Opinion

NATELSON: From Best Buy To American Express, Here Are 206 Corporations For Patriots To Boycott

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Robert Natelson Senior Fellow, Independence Institute

My business has been a good customer of Best Buy, the giant technology and appliance retailer, for quite a few years. But we will no longer dealing with that company.

Best Buy is one of a consortium of monster corporations urging the Supreme Court to undermine two of America’s most crucial principles: democracy and the rule of law. The 206 corporations are signing a “friend of the court” brief in the case of Bostock v. Clayton County, which would expand the statutory definition of gender to include groups that choose to engage in homosexual and transgender practices.

The brief essentially asks the court to disregard Congress’s intent when it passed an important statute and judicially amend the statute without Congress’s approval. The corporations making this outrageous request include Apple, American Express, AT&T, Domino’s, Lyft, Citi Group, and Wells Fargo.

The corporations’ brief demonstrates alarming ignorance, shocking greed, or both.

Central to the rule of law is that statutes be consistently and fairly applied. That means interpretation must be as uniform as possible.

Our judicial system assures uniformity by applying the intent of the legislature passing the statute. When the words of the statute seem unclear, judges and lawyers recreate the legislature’s understanding by studying the enactment’s language and the circumstances surrounding its adoption.

The influential English scholar Edmund Plowden explained the process this way: “[W]hen you peruse a statute … suppose that the law-maker is present, and that you have asked him the question you want to know … then you must give yourself such an answer as you imagine he would have done, if he had been present.”

Plowden wrote those words in 1574. That demonstrates how long we have followed this important legal principle.

Another important legal principle is that people may associate with and do business with whomever they want. That’s called freedom of association. True, sometimes the legislature finds it necessary to limit freedom of association. Congress created a few narrow exceptions in the 1964 Civil Rights Act. Congress banned discrimination (refusal to do business) on the basis of race, color, religion, and national origin, as well as discrimination “because of sex.”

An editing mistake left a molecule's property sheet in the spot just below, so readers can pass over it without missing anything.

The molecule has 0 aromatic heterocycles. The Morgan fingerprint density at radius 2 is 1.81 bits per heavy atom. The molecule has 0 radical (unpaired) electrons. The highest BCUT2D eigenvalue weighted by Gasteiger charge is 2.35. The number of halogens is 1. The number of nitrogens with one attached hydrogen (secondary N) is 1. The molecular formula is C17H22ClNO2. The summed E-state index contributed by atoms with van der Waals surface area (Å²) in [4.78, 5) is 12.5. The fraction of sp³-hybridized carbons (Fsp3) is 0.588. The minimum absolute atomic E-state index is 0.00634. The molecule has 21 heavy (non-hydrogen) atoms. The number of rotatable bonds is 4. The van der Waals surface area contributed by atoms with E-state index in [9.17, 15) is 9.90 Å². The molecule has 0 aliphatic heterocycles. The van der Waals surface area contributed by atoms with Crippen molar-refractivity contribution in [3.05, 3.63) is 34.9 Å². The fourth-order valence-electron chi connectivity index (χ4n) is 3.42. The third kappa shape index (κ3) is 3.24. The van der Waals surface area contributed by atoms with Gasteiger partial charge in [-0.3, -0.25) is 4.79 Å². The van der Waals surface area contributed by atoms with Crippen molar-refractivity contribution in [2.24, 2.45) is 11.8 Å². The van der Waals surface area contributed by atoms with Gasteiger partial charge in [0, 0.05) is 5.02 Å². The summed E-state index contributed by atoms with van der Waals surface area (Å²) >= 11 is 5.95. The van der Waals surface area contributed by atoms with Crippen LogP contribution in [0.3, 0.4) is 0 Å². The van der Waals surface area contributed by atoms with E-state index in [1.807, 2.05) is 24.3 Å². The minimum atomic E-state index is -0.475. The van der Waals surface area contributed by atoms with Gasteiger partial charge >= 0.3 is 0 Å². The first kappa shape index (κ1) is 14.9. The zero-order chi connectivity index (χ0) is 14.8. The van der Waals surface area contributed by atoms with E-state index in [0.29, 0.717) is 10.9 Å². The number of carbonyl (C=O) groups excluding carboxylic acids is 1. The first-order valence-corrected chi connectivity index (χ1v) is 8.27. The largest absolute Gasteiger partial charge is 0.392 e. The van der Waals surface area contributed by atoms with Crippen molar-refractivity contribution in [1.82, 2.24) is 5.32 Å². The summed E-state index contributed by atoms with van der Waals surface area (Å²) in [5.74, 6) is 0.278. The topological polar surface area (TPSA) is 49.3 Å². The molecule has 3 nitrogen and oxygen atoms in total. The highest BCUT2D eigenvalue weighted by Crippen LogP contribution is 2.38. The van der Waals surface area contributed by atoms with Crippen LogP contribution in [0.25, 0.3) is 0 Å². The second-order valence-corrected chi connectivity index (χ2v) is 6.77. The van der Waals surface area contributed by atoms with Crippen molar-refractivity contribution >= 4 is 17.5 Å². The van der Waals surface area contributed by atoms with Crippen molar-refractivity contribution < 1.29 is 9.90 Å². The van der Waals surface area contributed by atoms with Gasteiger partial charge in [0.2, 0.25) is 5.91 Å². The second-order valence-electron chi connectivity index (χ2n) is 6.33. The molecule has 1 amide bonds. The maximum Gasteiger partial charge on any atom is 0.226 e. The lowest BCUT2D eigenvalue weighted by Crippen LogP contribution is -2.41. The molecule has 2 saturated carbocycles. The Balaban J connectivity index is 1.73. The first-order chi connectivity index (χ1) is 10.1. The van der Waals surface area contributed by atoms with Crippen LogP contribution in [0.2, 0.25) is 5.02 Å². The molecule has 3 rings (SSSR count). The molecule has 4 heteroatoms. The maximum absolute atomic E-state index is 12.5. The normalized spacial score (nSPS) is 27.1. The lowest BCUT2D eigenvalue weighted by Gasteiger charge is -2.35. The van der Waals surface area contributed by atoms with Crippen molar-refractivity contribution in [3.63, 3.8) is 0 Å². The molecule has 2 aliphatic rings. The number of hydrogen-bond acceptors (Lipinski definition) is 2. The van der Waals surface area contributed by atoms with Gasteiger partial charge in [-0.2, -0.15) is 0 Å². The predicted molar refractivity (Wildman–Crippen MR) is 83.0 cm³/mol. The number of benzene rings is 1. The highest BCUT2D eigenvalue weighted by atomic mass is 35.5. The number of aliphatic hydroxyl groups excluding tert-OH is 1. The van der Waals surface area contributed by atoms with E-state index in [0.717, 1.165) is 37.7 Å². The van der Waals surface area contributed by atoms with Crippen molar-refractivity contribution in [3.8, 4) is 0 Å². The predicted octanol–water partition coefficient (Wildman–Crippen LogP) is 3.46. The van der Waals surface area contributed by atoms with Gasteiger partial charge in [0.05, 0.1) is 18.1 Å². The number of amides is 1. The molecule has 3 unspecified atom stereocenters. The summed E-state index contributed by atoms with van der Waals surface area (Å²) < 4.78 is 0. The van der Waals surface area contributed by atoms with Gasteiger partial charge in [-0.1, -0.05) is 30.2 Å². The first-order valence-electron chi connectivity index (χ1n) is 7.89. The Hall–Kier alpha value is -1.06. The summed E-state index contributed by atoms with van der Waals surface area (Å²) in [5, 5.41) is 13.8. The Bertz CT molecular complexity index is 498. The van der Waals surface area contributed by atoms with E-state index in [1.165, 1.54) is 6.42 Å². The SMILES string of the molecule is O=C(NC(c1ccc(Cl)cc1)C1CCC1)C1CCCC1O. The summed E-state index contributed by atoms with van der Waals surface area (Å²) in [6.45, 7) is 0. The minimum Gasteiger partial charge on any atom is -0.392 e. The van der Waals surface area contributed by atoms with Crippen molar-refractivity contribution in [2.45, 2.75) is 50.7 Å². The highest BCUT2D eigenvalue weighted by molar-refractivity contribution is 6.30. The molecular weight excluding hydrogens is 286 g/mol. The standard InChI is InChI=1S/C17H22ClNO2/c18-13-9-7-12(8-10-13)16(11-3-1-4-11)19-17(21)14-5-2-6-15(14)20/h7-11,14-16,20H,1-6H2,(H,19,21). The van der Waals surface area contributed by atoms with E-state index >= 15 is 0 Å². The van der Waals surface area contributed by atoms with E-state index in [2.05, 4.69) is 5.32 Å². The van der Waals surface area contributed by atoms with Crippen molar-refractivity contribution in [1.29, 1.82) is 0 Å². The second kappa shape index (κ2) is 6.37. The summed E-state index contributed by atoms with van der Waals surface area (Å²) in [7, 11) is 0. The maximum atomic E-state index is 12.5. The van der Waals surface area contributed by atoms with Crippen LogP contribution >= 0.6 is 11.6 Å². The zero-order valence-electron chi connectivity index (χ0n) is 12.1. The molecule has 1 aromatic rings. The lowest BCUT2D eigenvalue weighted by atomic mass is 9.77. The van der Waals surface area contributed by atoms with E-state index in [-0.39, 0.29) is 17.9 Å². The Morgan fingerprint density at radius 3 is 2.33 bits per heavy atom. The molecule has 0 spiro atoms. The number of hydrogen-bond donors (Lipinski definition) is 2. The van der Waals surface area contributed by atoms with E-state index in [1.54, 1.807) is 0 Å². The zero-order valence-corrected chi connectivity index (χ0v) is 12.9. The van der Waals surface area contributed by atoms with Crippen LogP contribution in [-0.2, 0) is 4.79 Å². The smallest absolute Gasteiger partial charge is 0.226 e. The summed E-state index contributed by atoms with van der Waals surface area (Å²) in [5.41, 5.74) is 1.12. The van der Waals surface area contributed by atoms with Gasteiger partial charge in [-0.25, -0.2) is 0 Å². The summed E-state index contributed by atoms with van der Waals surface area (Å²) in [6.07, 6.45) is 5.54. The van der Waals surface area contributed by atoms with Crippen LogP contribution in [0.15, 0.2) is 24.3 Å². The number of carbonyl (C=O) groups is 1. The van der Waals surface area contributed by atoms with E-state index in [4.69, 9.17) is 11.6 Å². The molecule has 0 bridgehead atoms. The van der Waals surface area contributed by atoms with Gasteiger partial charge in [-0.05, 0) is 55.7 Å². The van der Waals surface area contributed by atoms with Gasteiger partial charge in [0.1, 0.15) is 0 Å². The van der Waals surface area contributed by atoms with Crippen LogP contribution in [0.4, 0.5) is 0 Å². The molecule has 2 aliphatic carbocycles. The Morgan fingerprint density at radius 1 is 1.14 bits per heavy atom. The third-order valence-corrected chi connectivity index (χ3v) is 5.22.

The purpose of the last three words was to prohibit discrimination against women because they are women — or against men because they are men.

Perhaps the corporations are right to want the statute amended. But instead of asking Congress to change it, they are asking the court to distort its meaning and thereby overrule the democratic process.

We know beyond any doubt that when Congress included the words “because of sex” it did not intend to include homosexual or transgender behavior. While the bill was being debated, there was no suggestion it included such behavior. The text of the statute as enacted discussed only the condition of women relative to men. Dictionaries then in use defined the word “sex” in this context to mean only male and female.

In fact, if the bill had extended to transgender and homosexual practices, it is safe to say it never would have passed. In 1964 both practices were widely considered repugnant, and in many states certain male homosexual acts were criminal offenses.

Nevertheless, the 206 corporations argue that the court should amend the statute because doing so would be “good for business.” Constitutional commentator Ed Whelan has shown this argument makes no logical sense. He contends the corporations are engaged in “virtue signaling.”

That may be true, but there may also be more cynical forces at work: Perhaps the 206 are yielding to political blackmail. Or perhaps they think that because they are big enterprises they can better afford to comply with an expanded law than their smaller competitors can. In other words, expanding the law might bankrupt or hobble their competitors.

Whatever the motivation, the 206 want the court to (1) overturn a rule of statutory interpretation established for centuries, (2) alter a statute without the consent of Congress, and thereby (3) endanger the rule of law and override the democratic process.

Nothing could be further from American constitutional principles. Will their next brief urge the court to dispense with republican government and declare a monarchy?

Rob Natelson, a small business owner, is a senior fellow in constitutional jurisprudence at the Independence Institute. He formerly served as a constitutional law professor, and is the author of “The Original Constitution: What It Actually Said and Meant” (3rd ed. 2015).


The views and opinions expressed in this commentary are those of the author and do not reflect the official position of The Daily Caller.